The Star Wars: Battlefront 2 Resurrection campaign story expansion is, on paper, very much what you’d expect it to be at this point. It’s a couple of hours long. It picks up not long after the vanilla campaign’s epilogue leaves off. It’s another glossy, authentic bout of somewhat lightweight Star Wars action, that, in true Goldilocks fashion, looks and sounds juuuuuust right. It is though, as a result of canny release timing (just before Star Wars: The Last Jedi) and cunning choice of subject matter (it’s set a little while before The Force Awakens, and tells a tale of the early rise of the First Order), somewhat more as an overall experience than the sum of its individual parts.
Mirroring the movie sequel trilogy itself by making a time jump of several decades, we now find ourselves very much in the run-up to the modern Star Wars era. The First Order is on the up. It has already shattered the Republic, and the Resistance are scrambling to organise and respond. In the middle of all of this, we play a decidedly older, somewhat sadder, but even more resolute Iden Versio, dealing with the aftermath of the vanilla campaign in the most Versio way possible: getting back in the fight and keeping on keeping on. But now she has her (now adult) daughter along for the ride, setting the stage for a new phase of video game Star Wars to sit in canon with the movies.
In terms of gameplay, the evolution is lesser, though certainly punctuated with stand-out moments. This is still, fundamentally, Star Wars Battlefront 2, underpinned by the unmistakable, fun-but-loose combat systems translated over from multiplayer. In a PvP scenario, with its wider, more chaotic demands, obviously things feel very different, but in campaign, with its many, swarming targets and giddy pace, the action - at least on the ground - still feels a tad light compared to what might come out of a more dedicated, single-player Star Wars game.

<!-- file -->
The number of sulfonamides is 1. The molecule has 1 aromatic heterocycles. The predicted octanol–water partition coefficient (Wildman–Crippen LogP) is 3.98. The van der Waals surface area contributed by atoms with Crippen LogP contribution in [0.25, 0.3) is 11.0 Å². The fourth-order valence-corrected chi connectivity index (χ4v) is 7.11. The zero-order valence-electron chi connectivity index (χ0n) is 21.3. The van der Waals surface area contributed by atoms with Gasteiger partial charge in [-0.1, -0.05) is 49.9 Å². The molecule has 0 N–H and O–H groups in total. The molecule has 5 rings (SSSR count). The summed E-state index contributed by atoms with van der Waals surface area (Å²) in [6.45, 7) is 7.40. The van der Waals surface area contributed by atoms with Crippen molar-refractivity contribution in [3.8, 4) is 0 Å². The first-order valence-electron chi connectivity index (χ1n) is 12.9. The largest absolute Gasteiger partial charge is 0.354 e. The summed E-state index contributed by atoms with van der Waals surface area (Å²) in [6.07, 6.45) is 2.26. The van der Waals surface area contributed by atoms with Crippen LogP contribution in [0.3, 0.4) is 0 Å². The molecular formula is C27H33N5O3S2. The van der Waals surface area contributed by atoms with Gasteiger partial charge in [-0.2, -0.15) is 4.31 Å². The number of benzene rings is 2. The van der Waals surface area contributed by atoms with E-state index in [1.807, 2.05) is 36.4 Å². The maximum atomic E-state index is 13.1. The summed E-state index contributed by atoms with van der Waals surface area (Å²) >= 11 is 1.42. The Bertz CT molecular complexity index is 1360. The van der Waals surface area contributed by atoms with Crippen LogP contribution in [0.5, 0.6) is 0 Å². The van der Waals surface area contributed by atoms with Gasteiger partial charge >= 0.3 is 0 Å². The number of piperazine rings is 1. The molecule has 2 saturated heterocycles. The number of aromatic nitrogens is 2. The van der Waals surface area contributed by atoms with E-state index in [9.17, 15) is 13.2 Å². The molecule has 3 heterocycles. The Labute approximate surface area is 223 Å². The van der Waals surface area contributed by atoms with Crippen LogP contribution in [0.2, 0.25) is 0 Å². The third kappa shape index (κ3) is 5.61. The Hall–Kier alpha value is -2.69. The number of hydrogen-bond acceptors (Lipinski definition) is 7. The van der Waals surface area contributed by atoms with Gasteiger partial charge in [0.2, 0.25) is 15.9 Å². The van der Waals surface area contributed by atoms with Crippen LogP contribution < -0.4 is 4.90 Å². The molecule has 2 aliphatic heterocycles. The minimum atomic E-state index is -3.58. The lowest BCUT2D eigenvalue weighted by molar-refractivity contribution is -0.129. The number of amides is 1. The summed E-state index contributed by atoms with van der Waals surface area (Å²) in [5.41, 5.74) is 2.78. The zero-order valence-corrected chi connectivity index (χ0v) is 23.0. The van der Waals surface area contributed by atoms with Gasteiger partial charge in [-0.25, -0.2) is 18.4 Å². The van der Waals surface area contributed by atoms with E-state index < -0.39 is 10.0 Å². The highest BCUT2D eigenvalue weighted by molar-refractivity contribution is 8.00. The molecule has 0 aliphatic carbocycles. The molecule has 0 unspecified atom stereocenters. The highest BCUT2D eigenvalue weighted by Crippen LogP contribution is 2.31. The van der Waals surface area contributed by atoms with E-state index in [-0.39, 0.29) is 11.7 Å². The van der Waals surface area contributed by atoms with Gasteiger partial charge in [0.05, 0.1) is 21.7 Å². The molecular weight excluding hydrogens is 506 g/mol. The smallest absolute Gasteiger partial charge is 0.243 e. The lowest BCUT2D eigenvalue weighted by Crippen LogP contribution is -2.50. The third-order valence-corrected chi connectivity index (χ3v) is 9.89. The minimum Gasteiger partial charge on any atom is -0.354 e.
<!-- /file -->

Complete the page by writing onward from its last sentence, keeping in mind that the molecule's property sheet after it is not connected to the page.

Fortunately, Battlefront 2 has other things to lean on, and this is where Resurrection really shines. The unrelenting Star Wars authenticity, for instance, is as unmistakable, and immediately enthralling, as ever, triggering a shiny-eyed ‘Ooh’ - punctuating those Star Wars feelings - the instant the first X-Wing streaks through the sky. And it has the story which, although short, covers a fair amount of ground, and is now starting to feel more distinctly its own, as Battlefront 2 moves away from the original trilogy and into a new era.
All the right Star Wars beats are there, of course. Legacy. Past regrets. Hope. Redemption. Heroism and a belief in goodness for its own sake. Resurrection is built out of these as it crosses the last part of the bridge between original trilogy and sequel era. But, free to tell a grittier story underneath the main Star Wars saga, unshackled from the vanilla game’s Original Trilogy cameos, it is now also really starting to feel like a distinct, legitimate chapter.
Not that my focus on story and vibe here means that Resurrection isn’t fun to play. It certainly is, and when it throws together a focused set-piece, this is clearly a campaign that knows what it’s doing. An early, extended X-Wing dogfight sequence in the centre of a dense asteroid belt is a particular highlight. Blending nuanced but friendly ship-handling and imposing but not-actually-that-dangerous spectacle, it also provides enough tools and abilities to keep things just far enough to the right side of challenging to make you feel like a hero throughout. Resurrection walks a confident line between engaging play and cinematic Star Wars wish-fulfillment. It knows that you want to own the experience of flying through the centre of an asteroid, but it also knows that you want to feel cool while doing so, rather than bumping unceremoniously off the tunnel walls.
This philosophy extends throughout the campaign, as ground-based skirmishes ignite into city-wide battles, of which you are just one small but important part. A small but important part with eventual access to AT-RT mini-walkers and turret guns, with which to cut through the carnage with your own, more personal agenda. Small but carefully formed, Battlefront 2’s Resurrection chapter might not be the most earth-shaking slice of Star Wars in its own right, but it does bode very well for the future. This feels like Battlefront’s story finding a legitimate place in the wider Star Wars narrative ecosystem, hinting that, with enough regular updates and thoughtful connections to the evolving movie trilogy, it might be in line for similar ‘second tier but totally legit’ status as the likes of Rogue One. And let’s face it, more, legit, good Star Wars is only ever a good thing.